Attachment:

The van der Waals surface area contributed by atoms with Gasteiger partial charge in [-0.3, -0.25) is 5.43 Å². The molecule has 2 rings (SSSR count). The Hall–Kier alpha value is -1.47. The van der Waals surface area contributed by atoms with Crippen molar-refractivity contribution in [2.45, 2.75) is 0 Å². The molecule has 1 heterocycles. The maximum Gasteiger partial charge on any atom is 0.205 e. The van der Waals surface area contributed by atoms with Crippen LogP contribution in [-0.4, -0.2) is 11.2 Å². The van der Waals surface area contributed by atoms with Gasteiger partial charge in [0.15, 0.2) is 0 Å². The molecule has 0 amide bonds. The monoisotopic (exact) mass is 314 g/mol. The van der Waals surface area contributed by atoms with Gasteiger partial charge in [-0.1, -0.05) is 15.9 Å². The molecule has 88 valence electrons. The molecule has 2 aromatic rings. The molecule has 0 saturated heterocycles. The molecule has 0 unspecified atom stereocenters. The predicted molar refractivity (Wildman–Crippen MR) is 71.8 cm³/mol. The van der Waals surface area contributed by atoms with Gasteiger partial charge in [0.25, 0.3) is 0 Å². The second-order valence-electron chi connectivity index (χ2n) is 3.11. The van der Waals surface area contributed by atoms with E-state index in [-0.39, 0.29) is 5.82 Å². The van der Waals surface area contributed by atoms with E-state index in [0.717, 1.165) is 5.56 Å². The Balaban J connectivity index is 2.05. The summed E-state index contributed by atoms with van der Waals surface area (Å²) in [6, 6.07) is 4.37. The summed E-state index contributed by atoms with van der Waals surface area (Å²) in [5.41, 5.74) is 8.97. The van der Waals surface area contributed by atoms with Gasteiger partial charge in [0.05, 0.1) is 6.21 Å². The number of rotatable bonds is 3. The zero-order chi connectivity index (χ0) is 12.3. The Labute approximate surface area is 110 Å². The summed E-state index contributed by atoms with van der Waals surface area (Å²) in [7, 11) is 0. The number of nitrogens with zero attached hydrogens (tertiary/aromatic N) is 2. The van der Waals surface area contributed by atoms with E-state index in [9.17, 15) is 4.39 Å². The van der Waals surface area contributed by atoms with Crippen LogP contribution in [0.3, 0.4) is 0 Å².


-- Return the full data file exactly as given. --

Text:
The van der Waals surface area contributed by atoms with Gasteiger partial charge in [-0.3, -0.25) is 5.43 Å². The molecule has 2 rings (SSSR count). The Hall–Kier alpha value is -1.47. The van der Waals surface area contributed by atoms with Crippen molar-refractivity contribution in [2.45, 2.75) is 0 Å². The molecule has 1 heterocycles. The maximum Gasteiger partial charge on any atom is 0.205 e. The van der Waals surface area contributed by atoms with Crippen LogP contribution in [-0.4, -0.2) is 11.2 Å². The van der Waals surface area contributed by atoms with Gasteiger partial charge in [0.15, 0.2) is 0 Å². The molecule has 0 amide bonds. The monoisotopic (exact) mass is 314 g/mol. The van der Waals surface area contributed by atoms with Gasteiger partial charge in [-0.1, -0.05) is 15.9 Å². The molecule has 88 valence electrons. The molecule has 2 aromatic rings. The molecule has 0 saturated heterocycles. The molecule has 0 unspecified atom stereocenters. The predicted molar refractivity (Wildman–Crippen MR) is 71.8 cm³/mol. The van der Waals surface area contributed by atoms with Gasteiger partial charge in [0.25, 0.3) is 0 Å². The second-order valence-electron chi connectivity index (χ2n) is 3.11. The van der Waals surface area contributed by atoms with E-state index in [-0.39, 0.29) is 5.82 Å². The van der Waals surface area contributed by atoms with E-state index in [0.717, 1.165) is 5.56 Å². The Balaban J connectivity index is 2.05. The summed E-state index contributed by atoms with van der Waals surface area (Å²) in [6, 6.07) is 4.37. The summed E-state index contributed by atoms with van der Waals surface area (Å²) in [5.41, 5.74) is 8.97. The van der Waals surface area contributed by atoms with Gasteiger partial charge in [0.05, 0.1) is 6.21 Å². The number of rotatable bonds is 3. The zero-order chi connectivity index (χ0) is 12.3. The Labute approximate surface area is 110 Å². The summed E-state index contributed by atoms with van der Waals surface area (Å²) in [7, 11) is 0. The number of nitrogens with zero attached hydrogens (tertiary/aromatic N) is 2. The van der Waals surface area contributed by atoms with E-state index in [9.17, 15) is 4.39 Å². The van der Waals surface area contributed by atoms with Crippen LogP contribution in [0.3, 0.4) is 0 Å².